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Summary:

How is that for a provocative statement? Despite all the posturing and noise about fiber to the home, it is becoming increasingly evident that DSL and copper will dominate the near term future of the Baby Bells. If you stepped back, and looked at the second […]

How is that for a provocative statement? Despite all the posturing and noise about fiber to the home, it is becoming increasingly evident that DSL and copper will dominate the near term future of the Baby Bells. If you stepped back, and looked at the second quarter results, it becomes clear that Bells were saved by the fast growth of DSL, at a time when access line and local voice revenues are falling faster the spread between New York Yankees and BoSox. Telephony magazine notes that while, “DSL still only accounts for a small percentage of RBOC revenues, but with access lines disappearing, DSL is viewed as the keystone of future revenues via bundling. Customers with DSL are 50% less likely to churn than customers without DSL, said Brahm Eiley, an analyst with Convergence Consulting Group.”

In addition, hesitantly the Bells have started to sell Naked DSL, which means they can ensure that the naked DSL buyers still keep paying them around $50 a month, roughly what a typical user spends on his local phone bill. Add another $10 bucks for unlimited VoIP voice, the numbers start making sense for the Baby Bells. They need to hang on to their customers who can otherwise defect to cable companies.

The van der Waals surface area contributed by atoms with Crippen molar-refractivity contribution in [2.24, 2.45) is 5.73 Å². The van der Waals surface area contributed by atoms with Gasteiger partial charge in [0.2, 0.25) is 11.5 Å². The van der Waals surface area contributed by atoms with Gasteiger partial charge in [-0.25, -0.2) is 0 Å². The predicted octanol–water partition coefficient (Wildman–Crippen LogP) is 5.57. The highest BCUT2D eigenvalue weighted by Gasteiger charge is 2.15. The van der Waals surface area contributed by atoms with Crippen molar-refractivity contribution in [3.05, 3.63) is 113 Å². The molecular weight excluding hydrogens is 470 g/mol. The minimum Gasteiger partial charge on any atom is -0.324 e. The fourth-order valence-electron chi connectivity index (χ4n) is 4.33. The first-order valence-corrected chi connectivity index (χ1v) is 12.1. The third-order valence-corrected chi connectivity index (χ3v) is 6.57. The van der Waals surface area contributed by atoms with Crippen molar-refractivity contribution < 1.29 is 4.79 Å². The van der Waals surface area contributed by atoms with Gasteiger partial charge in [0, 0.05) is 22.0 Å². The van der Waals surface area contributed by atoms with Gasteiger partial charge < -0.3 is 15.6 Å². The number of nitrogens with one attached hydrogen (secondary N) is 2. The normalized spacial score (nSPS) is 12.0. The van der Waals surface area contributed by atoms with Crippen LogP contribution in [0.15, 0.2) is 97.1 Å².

A few weeks back, I was chatting with Susan Kalla, the ace telecom analyst over at Friedman Billings and Ramsey. She pointed out the biggest problem in deployment of FTTP is not the cost of hardware, but the cost of actually installing the damn things in place. As a result, she expects the FTTH deployment to be slower than the normally snail-like pace of Baby Bells. Instead, most analysts are expecting that Bells will ratchet up their DSL speeds modestly, and when ADSL 2 rolls around, they can really go for a speed bump. ADSL2 can bump the speed to about 15 megabits/second, which is enough for some sort of triple play package. Come VDSL, and Bells can roll out a real triple-play bundle.

What are your thoughts?

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  1. Here in Canada they call it the FTTN (Fibre to the Node) strategy…drop a remote DSLAM in the neighbourhood, and push 4Mbps ADSL and 26Mbps VDSL from there. We already have VDSL services in Manitoba, Saskatchewan, and Ontario.

    Hate to keep bringing it up, but triple play is here: digital video and enhanced telephony services (e.g. Call Display on your TV) over broadband. Definitely critical to fight digital cable and its featureset (interactive, VoD).

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